Nominee for Bank of Japan governor Kazuo Ueda said Friday he views the current monetary easing policy as "appropriate" and will maintain it to support the economy and stably achieve the central bank's 2 percent inflation target.
Ueda, an academic and former member of the central bank's Policy Board, told a confirmation hearing in parliament that he does not see the need to revise a decade-old joint statement with the government that includes a pledge to achieve 2 percent as soon as possible. But he said the BOJ would examine the pros and cons of monetary easing as required.
The BOJ is facing growing pressure from financial markets to tweak its accommodative monetary policy as several side-effects have become evident, including distortions in the bond market following the bank's massive bond-buying program. Financial markets are looking for clues as to the timing of a policy change if he takes the helm.
"I believe it's necessary (for the BOJ) to continue monetary easing to firmly support the economy and create an economic environment that enables companies to raise wages," Ueda, 71, told the steering committee of the House of Representatives.
If the inflation outlook improves further, the BOJ will have to review its yield curve control (YCC) program, Ueda said, adding that shifting its target from 10-year government bond yields to shorter-maturity bonds would be "one of the options."
"I intend to take time and consult thoroughly with other board members to determine what (YCC) should look like," he added.
Ueda, a surprise pick, will become the first BOJ chief hailing from academia in postwar Japan if confirmed. He will be tasked with guiding the central bank through what could be a tumultuous period of charting a path toward normalization, after a decade of monetary easing under the "Abenomics" economy-booster program.
"I'd like to designate the next five years as a period to put the finishing touches to the years-long mission to attain price stability," Ueda said, noting that the BOJ needs to make "buds" of good inflation growth.
During the hearing, which lasted over two hours, Ueda warned of tightening monetary policy prematurely and hurting the economy. Concerns have grown about the swollen balance sheet due to the aggressive buying of government bonds and exchange-traded funds.
Later Friday, Prime Minister Fumio Kishida said at a press conference that the government "did not feel uncomfortable with" the remarks by Ueda on monetary policy.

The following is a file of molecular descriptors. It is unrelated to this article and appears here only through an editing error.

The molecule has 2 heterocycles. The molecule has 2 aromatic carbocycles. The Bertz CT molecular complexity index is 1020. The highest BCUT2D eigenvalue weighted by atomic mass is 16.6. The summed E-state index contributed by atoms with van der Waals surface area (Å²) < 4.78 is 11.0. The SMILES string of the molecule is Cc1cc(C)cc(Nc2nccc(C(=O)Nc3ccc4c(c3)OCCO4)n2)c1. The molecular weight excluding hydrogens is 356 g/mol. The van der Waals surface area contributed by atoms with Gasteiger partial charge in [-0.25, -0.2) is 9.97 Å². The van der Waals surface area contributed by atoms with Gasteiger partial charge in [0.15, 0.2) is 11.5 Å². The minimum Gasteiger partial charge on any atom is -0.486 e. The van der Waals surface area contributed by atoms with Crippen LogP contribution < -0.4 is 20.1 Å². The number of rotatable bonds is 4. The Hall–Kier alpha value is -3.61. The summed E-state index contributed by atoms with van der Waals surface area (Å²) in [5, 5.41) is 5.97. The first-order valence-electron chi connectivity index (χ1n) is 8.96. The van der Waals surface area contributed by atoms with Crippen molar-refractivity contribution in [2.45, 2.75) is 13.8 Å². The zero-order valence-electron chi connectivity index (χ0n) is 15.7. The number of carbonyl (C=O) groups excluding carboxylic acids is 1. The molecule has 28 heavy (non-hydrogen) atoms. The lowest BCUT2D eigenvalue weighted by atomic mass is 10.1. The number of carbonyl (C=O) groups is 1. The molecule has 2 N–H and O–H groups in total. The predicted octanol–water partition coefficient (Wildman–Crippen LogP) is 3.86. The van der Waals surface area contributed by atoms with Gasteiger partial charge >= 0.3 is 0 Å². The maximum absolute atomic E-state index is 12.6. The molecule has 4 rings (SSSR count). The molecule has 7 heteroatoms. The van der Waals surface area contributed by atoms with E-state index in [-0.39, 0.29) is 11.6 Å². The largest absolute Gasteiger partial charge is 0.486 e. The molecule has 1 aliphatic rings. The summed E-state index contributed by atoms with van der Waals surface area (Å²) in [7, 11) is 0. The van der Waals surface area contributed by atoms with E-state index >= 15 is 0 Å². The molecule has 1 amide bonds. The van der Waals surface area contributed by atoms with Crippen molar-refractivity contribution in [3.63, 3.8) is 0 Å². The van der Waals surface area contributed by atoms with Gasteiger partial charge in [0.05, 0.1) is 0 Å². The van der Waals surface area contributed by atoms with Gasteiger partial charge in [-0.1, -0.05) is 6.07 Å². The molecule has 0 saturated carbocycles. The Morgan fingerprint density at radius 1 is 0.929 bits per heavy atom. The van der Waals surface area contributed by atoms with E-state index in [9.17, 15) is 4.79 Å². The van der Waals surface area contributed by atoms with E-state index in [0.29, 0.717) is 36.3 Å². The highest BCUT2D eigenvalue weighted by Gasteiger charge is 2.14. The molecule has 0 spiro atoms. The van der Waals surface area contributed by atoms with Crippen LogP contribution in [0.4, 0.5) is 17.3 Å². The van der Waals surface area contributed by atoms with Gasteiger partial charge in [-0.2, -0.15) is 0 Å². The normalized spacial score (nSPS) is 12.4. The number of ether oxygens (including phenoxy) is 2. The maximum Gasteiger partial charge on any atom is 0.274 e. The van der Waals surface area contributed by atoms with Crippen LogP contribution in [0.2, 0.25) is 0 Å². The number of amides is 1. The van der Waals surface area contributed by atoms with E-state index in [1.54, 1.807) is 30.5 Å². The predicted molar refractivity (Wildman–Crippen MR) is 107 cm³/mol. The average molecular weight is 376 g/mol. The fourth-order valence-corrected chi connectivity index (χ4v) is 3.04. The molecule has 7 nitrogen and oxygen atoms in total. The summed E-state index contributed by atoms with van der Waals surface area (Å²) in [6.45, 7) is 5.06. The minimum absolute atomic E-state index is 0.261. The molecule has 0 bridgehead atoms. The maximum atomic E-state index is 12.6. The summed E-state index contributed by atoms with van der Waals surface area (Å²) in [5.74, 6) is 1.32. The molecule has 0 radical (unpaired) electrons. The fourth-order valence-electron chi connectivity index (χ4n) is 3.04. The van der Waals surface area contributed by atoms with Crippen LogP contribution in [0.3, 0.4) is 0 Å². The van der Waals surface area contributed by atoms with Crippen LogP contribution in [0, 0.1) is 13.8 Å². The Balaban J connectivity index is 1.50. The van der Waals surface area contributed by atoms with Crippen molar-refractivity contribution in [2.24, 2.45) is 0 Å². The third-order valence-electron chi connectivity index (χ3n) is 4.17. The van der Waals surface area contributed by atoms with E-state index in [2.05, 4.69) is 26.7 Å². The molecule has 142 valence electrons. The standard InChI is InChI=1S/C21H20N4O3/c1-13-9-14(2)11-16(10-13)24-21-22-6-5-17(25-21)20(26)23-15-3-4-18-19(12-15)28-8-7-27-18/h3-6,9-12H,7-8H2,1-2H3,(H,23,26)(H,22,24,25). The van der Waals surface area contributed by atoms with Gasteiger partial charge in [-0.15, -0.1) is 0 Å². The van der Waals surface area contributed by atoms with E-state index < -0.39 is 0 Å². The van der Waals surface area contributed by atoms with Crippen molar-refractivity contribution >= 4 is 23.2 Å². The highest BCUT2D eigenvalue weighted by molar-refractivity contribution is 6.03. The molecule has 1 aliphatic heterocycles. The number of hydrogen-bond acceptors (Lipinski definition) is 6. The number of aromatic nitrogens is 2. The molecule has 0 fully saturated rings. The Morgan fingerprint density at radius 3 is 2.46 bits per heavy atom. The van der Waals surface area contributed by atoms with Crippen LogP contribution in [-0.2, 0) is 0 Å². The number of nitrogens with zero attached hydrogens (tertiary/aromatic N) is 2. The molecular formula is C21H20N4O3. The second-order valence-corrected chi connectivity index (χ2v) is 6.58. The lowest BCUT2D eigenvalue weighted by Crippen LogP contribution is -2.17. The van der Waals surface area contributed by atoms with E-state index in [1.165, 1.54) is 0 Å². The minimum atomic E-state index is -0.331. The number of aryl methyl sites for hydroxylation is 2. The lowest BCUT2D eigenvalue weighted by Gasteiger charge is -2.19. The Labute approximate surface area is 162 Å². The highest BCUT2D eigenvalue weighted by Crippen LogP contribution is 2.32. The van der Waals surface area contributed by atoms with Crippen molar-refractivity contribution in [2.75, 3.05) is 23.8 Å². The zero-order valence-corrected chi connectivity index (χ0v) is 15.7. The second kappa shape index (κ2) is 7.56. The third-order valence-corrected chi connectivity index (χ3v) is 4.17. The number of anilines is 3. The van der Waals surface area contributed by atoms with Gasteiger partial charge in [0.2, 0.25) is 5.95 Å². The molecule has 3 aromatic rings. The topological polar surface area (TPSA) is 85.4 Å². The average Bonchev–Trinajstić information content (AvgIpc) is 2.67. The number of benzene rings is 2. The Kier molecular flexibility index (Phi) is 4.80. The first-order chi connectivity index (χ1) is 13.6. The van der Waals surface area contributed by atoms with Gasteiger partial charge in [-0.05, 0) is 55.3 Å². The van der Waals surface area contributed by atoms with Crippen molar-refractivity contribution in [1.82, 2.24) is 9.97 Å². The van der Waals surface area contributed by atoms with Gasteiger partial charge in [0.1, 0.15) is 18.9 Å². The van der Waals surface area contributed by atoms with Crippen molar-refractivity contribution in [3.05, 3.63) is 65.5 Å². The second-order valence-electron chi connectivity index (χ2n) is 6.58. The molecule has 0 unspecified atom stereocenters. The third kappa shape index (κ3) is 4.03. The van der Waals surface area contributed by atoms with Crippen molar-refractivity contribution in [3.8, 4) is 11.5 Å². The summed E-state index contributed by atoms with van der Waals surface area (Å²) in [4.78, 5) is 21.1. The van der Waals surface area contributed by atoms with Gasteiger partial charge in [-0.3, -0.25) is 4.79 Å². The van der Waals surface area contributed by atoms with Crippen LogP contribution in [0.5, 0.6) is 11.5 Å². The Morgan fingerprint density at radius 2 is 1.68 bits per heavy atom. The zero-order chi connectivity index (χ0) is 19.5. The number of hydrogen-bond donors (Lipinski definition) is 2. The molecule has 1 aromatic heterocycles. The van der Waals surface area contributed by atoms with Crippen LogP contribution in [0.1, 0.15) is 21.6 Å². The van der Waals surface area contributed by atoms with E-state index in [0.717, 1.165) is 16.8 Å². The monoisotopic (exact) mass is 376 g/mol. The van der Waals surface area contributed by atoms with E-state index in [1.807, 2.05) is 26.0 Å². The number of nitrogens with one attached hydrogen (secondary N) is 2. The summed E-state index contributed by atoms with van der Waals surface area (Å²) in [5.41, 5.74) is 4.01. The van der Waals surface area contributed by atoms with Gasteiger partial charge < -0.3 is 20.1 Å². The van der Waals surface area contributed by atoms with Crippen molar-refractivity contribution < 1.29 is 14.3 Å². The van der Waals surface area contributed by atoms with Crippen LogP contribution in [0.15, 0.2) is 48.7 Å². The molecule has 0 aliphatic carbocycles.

The premier expressed hope to meet with Ueda "at an early date" after he becomes BOJ governor, in order to confirm cooperation between the government and the central bank to "realize sustainable economic growth under price stability."
Both houses of parliament must give their approval for Ueda before the government can formally appoint him as the new BOJ governor, succeeding incumbent Haruhiko Kuroda. The new governor's term will begin on April 9, while the new deputy chiefs will start on March 20.
Nominees for deputy governors -- Ryozo Himino, a former commissioner of the Financial Services Agency and Shinichi Uchida, an executive director at the BOJ -- also told parliament that monetary easing should continue.
Ueda said the 2 percent inflation target is a global standard. "Given that underlying price trends have become desirable, I don't think it necessary to change the wording on the inflation target for now," he said, in reference to the 2013 joint accord with the government.
Government sources said earlier that Kishida's government is considering revising the accord with the next governor while academics and corporate executives have called on the BOJ to make 2 percent inflation a long-term goal.
The core consumer price index excluding volatile fresh food items, a gauge closely watched by the BOJ, jumped 4.2 percent in January from a year earlier, rising at the fastest pace in 41 years.
Ueda said the current bout of inflation is due largely to higher costs, rather than strong domestic demand, and the inflation rate will likely undershoot the 2 percent target toward the middle of the business year from April.
The central bank owns about half of the outstanding government bonds. Under its yield curve control program, the BOJ sets short-term interest rates at minus 0.1 percent and guides 10-year Japanese government bond yields to around zero percent.
After its surprise decision to widen the band for 10-year bond yields to 0.5 percent in December, BOJ watchers are waiting to see if the upper limit is raised further, or whether the program will be scrapped altogether under Ueda.
"I will make policy judgments in a logical manner and explain the thinking behind them carefully," said Ueda, who sat on the BOJ Policy Board between 1998 and 2005.
Critics have taken issue with the BOJ's persistence with monetary easing that has driven the yen's rapid depreciation of late and inflated import costs for resource-scarce Japan. They view the BOJ as out of touch with the pain felt by consumers at a time when wages are not keeping pace with inflation.
"I work at a university so I buy lunch boxes at a convenience store every day. I've been feeling prices rising over the past year, because a lunch box that used to cost around 450 yen ($3.3) is now over 500 yen," Ueda said.
"The central bank needs to closely watch how sensitive households are to changes in the prices of everyday goods."